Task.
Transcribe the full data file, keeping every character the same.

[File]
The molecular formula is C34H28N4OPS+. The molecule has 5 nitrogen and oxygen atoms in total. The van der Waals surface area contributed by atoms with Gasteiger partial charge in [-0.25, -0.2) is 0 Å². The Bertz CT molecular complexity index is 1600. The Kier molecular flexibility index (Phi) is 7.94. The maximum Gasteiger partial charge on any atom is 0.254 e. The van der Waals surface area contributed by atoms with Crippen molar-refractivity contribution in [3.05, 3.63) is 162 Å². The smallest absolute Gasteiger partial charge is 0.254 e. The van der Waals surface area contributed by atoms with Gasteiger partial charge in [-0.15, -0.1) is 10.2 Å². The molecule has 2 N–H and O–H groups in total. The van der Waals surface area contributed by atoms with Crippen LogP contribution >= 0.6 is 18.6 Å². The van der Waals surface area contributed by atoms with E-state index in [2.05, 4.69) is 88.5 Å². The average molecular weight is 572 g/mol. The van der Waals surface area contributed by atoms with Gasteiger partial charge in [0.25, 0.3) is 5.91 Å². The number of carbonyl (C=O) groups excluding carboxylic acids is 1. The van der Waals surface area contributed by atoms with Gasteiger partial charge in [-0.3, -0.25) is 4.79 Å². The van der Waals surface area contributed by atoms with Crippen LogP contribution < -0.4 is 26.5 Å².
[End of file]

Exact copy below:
The molecular formula is C34H28N4OPS+. The molecule has 5 nitrogen and oxygen atoms in total. The van der Waals surface area contributed by atoms with Gasteiger partial charge in [-0.25, -0.2) is 0 Å². The Bertz CT molecular complexity index is 1600. The Kier molecular flexibility index (Phi) is 7.94. The maximum Gasteiger partial charge on any atom is 0.254 e. The van der Waals surface area contributed by atoms with Crippen molar-refractivity contribution in [3.05, 3.63) is 162 Å². The smallest absolute Gasteiger partial charge is 0.254 e. The van der Waals surface area contributed by atoms with Gasteiger partial charge in [-0.15, -0.1) is 10.2 Å². The molecule has 2 N–H and O–H groups in total. The van der Waals surface area contributed by atoms with Crippen LogP contribution >= 0.6 is 18.6 Å². The van der Waals surface area contributed by atoms with E-state index in [2.05, 4.69) is 88.5 Å². The average molecular weight is 572 g/mol. The van der Waals surface area contributed by atoms with Gasteiger partial charge in [0.25, 0.3) is 5.91 Å². The number of carbonyl (C=O) groups excluding carboxylic acids is 1. The van der Waals surface area contributed by atoms with Gasteiger partial charge in [-0.3, -0.25) is 4.79 Å². The van der Waals surface area contributed by atoms with Crippen LogP contribution < -0.4 is 26.5 Å².